The world slows down for another couple of days as we hit the weekend and take a few moments to catch our breath. It’s been another hectic week here at TAB, we considered the potential arrival of a Nintendo Wii-style iPhone, rejoiced at the release of a multi-touch Firefox Beta, extolled the virtues of Mac-augmented exercise regimes and explained how you can make your Mac even cooler (it’s a poor pun and yet I’m not apologizing for it).
Now it’s that special moment that happens ever Saturday at TAB where, after a week of trawling through the latest App Store releases, I hand-pick a few interesting specimens especially for your perusal.
This week I’m looking at Songbird Remote, Slydial, TED and DTESS Aphid Attack.
Songbird Remote (free)
TAB’s Bob Rudis gave the most recent release of Songbird a thumbs-up not so long ago. The desktop app is an alternative to iTunes, managing your music, video and all that entertaining jazz. This app adds to Songbird’s already impressive functionality, incorporating remote control via iPhone. I’m well aware we already have a very robust remote app for iTunes, but choice is a good thing and this certainly makes swapping to Songbird more-so appealing.
Ever have one of those moments where you’re calling someone and would really rather go straight to voicemail, cunningly avoiding some kind of an awkward and poorly-worded explanation? For folk are lacking in, or too lazy to use, social skills and tact, comes Slydial — a tool that sends you straight to voicemail when calling someone (U.S. only). There’s something unscrupulous and horridly calculating about this app, nevertheless it’s an interesting (and free) addition to the App Store which some people may find to be an invaluable tool.
The TEDtalks are a wonderful series of live recordings — available on iTunes — from TED, a conference for the world’s brightest and most brilliant minds. The talks themselves are a meeting place for über-smart folk to discuss, deliberate and schmooze everything from arts and entertainment to world politics and artifical intelligence. The TED app takes it all a step further than the podcast subscription, with searching and bookmarking through their vast back-catalogue.
DTESS Aphid Attack (free)
The new Keanu Reeves vehicle, The Day The Earth Stood Still, is currently hitting cinema-houses here in the UK. It’s a remake, where this time the entire world faces off against Reeves as a calm but irate humanoid alien. This is a game promoting the movie where you send nasty aphids (in this case, big alien bugs) to destroy global iconic landmarks. Yes, it’s in ever-so-slightly bad taste. But no, it’s not so great — it could be good fun, but it’s got as much depth as Reeves’s acting. Woah.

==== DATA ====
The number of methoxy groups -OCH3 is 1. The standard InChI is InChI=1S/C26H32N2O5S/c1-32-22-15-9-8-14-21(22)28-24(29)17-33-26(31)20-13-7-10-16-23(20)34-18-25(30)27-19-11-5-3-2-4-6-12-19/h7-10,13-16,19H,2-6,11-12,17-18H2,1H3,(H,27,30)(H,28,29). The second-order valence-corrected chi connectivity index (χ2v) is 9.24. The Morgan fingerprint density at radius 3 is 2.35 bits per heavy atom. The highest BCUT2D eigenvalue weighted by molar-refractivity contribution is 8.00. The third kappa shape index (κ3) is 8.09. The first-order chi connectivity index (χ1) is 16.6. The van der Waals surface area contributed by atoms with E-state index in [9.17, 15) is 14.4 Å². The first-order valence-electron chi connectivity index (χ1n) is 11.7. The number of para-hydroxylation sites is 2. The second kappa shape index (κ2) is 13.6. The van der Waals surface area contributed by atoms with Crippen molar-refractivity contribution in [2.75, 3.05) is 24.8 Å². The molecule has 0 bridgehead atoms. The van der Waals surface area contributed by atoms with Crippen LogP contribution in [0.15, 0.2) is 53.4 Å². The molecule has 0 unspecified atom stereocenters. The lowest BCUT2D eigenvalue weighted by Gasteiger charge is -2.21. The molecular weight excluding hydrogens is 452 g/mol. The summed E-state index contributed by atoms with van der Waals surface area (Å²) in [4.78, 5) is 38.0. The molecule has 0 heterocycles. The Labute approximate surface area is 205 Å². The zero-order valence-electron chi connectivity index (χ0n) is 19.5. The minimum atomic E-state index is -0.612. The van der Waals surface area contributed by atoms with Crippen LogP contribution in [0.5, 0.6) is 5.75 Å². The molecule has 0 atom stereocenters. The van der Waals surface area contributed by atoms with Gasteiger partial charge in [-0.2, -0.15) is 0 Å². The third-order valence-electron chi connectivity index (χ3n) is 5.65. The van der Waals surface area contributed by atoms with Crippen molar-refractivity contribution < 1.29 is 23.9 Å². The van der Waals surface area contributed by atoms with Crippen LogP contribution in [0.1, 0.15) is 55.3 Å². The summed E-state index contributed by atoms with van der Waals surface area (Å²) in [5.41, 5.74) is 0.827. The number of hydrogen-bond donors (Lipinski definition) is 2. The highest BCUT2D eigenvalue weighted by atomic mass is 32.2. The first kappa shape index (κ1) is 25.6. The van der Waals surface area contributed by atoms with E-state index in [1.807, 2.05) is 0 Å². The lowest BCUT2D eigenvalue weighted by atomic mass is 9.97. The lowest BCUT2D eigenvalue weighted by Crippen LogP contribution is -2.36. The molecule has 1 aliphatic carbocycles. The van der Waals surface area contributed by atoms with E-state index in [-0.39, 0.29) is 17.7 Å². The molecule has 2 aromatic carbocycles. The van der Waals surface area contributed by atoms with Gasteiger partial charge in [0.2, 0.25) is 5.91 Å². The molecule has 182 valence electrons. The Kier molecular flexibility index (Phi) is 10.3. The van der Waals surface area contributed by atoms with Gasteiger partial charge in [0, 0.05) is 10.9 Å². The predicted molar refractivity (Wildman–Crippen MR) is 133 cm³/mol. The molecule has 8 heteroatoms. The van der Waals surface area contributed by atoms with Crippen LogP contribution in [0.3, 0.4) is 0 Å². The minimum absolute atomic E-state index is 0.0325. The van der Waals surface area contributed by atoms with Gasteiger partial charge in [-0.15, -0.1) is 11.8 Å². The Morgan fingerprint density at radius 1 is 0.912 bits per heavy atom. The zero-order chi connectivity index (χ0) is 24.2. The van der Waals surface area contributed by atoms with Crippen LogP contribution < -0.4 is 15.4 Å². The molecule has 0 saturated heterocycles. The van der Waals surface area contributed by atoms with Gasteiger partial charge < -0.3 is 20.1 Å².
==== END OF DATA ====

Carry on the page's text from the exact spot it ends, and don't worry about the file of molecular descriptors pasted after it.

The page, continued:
Like an iPhone-toting Columbo, I’ve brought you some exciting leads to follow up on, but before I hurry on my way, there’s just one more thing. There have been some exciting developments for iPhone owners this week, one is officially sanctioned by Apple and the other, while not official, is a step in the right direction.
Starting with the former, in yesterday’s Daily Apple post, our very own Darrell Etherington mentioned Apple’s changes to the App Store layout. Setting aside the developers for a moment, the big question for consumers is, “What does that actually mean for us?”
Perhaps the most noticeable and useful change is that the listing of most popular apps has been split in two, resulting in a separate paid and free top ten charts. This is a welcome step in the right direction for highlighting which apps we should shell out for a few bucks for.
That’s all for this week, I’ll return next Saturday with a cavalcade of new apps to tell you about, in the meantime drop by the comments and let me know which apps you’ve been downloading this week.